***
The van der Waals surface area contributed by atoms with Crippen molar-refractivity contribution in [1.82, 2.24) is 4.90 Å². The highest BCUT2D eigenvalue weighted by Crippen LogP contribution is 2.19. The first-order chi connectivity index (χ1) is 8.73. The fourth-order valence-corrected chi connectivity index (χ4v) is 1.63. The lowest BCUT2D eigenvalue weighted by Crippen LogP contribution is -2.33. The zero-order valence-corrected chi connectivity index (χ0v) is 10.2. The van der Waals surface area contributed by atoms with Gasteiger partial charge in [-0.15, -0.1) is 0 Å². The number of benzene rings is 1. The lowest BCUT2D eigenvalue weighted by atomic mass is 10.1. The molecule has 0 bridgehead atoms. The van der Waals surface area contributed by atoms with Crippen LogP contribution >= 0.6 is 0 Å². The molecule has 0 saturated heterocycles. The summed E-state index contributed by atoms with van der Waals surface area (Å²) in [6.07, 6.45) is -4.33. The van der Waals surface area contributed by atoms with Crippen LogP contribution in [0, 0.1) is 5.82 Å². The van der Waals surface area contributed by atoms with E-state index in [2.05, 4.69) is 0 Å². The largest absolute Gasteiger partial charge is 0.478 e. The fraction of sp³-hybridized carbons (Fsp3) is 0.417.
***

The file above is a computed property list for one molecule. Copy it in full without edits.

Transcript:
The van der Waals surface area contributed by atoms with Crippen molar-refractivity contribution in [1.82, 2.24) is 4.90 Å². The highest BCUT2D eigenvalue weighted by Crippen LogP contribution is 2.19. The first-order chi connectivity index (χ1) is 8.73. The fourth-order valence-corrected chi connectivity index (χ4v) is 1.63. The lowest BCUT2D eigenvalue weighted by Crippen LogP contribution is -2.33. The zero-order valence-corrected chi connectivity index (χ0v) is 10.2. The van der Waals surface area contributed by atoms with Gasteiger partial charge in [-0.15, -0.1) is 0 Å². The number of benzene rings is 1. The lowest BCUT2D eigenvalue weighted by atomic mass is 10.1. The molecule has 0 bridgehead atoms. The van der Waals surface area contributed by atoms with Crippen LogP contribution >= 0.6 is 0 Å². The molecule has 0 saturated heterocycles. The summed E-state index contributed by atoms with van der Waals surface area (Å²) in [6.07, 6.45) is -4.33. The van der Waals surface area contributed by atoms with Crippen LogP contribution in [0, 0.1) is 5.82 Å². The van der Waals surface area contributed by atoms with E-state index in [2.05, 4.69) is 0 Å². The largest absolute Gasteiger partial charge is 0.478 e. The fraction of sp³-hybridized carbons (Fsp3) is 0.417.